Mobile Friendly    Web Version    Add to Your Safe Sender List    Subscribe to EC&M
October 6, 2011
Vol. IX, No. 19


   EC&M's CodeWatch
  Today's Headlines
 Texas Adopts 2011 NEC
 What's Wrong Here?
 Moving Violations
 Code Q&A
 Code Quiz

Code News Update

As noted on the Texas Department of Licensing and Regulation website, the 2011 National Electrical Code (NEC) is effective as of September 1, 2011. Chapter 1305.101(a)(2) of the Texas Electrical Safety and Licensing Act requires the agency to adopt the revised NEC as the electrical code for the state of Texas. In accordance with state law, the Texas Commission of Licensing and Regulation adopted amendments to Chapter 73.100 of the administrative rules thereby establishing the NEC 2011 as the "minimum standard" for all electrical work in Texas that is covered by the Act.

Chapter 1305.201 provides municipalities the authority to make local amendments to the 2011 NEC; however, any proposal to amend these standards should be done in accordance with NEC 90.4 which stipulates that "the authority having jurisdiction may waive specific requirements in this Code or permit alternative methods where it is assured that equivalent objectives can be achieved by establishing and maintaining effective safety."

Any non-exempt electrical work started on or after Sept. 1, 2011 must be installed in accordance with the NEC 2011. For purposes of clarification, the "start" of electrical work is the day the electrician begins installing electrical materials or equipment within the residential or commercial building structure. Inside the corporate limits of a municipality, electricians must abide by city permitting requirements and adhere to any local amendments.

Code Violations

What's Wrong Here?

By Joe Tedesco

Think you know how this installation violates the NEC?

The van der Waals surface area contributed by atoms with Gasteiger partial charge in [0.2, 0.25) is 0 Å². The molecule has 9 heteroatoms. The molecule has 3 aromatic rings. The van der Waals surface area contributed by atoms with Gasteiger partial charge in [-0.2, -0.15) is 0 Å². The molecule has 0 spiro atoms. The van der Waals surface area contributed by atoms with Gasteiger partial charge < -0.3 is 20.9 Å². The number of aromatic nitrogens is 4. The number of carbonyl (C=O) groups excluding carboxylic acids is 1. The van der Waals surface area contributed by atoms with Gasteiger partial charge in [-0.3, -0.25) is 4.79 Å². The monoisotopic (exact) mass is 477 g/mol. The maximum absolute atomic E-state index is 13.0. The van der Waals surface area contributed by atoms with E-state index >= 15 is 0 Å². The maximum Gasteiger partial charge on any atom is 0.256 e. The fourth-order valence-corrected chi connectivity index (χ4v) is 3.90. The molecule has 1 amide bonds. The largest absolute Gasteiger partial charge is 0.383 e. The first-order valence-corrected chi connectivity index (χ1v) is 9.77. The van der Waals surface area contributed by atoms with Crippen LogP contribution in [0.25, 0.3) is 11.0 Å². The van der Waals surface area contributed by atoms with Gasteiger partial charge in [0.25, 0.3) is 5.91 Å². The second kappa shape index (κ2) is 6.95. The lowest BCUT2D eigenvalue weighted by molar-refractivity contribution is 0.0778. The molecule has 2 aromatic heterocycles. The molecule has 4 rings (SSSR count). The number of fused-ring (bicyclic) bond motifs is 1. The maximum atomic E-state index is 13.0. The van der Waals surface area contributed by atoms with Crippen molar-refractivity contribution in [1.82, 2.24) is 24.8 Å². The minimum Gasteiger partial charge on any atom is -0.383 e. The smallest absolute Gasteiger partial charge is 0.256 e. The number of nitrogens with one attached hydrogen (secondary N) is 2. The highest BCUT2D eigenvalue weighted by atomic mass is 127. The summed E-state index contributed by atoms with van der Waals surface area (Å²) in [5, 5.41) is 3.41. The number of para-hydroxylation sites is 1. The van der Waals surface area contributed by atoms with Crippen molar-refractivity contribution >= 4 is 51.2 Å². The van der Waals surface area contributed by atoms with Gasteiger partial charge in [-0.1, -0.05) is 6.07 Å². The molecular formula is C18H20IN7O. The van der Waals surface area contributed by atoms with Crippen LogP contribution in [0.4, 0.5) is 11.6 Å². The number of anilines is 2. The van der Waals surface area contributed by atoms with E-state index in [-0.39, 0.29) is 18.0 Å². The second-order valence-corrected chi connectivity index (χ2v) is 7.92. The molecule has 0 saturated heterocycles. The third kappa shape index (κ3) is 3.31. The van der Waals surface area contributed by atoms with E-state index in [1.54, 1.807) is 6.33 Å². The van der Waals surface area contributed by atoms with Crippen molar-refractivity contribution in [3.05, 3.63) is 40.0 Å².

Visit EC&M's website to see the answer.

Hint: Is this a new type of wrap coupling?

Caught by the inspector!

Check out our newest Moving Violations video.

In this episode, Joe finds a shocking situation in a famous public gathering spot in Boston.

Code Quandaries

Q. Does the NEC require that replacement receptacles be updated to provide GFCI protection?

Visit EC&M's website to see the answer.

Code Challenge

Code Quiz

By Steven Owen

When interconnecting cables for separate information technology equipment units, using listed cables and cable assemblies, what is the maximum length permitted for the interconnecting cables?

  1. The length limitation from 645.5(B)(1) shall not apply to interconnecting cables
  2. 6 ft
  3. 10 ft
  4. 15 ft

Visit EC&M's website for the answer and explanation.

Fluke 233 Remote Display True-rms Multimeter is based off real life innovation. Yours. The Fluke 233 allows you to be 30 ft away from the measurement point with the innovative wireless display. With the 233, you can perform two man jobs alone and remove the hazard from the job.

Access the power of your trusted safety resource at the tip of your finger with UL Connect. Get an instant connection to UL's expert safety resources through e-mail, by phone or on the web with your touch screen smartphone or iPad. Stay informed and up-to-date with UL Code Authority services. Click here to see how easy it is get UL Connected now!
Avoid Safety Violations
A dangerous shock hazard exists when electronics operate with the panel door open. Avoid the danger and OSHA fines. EXAIR's low cost Cabinet Cooler® Systems are CE compliant, stop electronic control downtime with cold 20 degree Fahrenheit air and maintain the NEMA 4, 4X and 12. Thermostat control minimizes air usage. Web site offers detailed information, video.


  Subscribe     Unsubscribe  
  Change email address     Contact Us  
  Archives     Subscribe to EC&M

About This Newsletter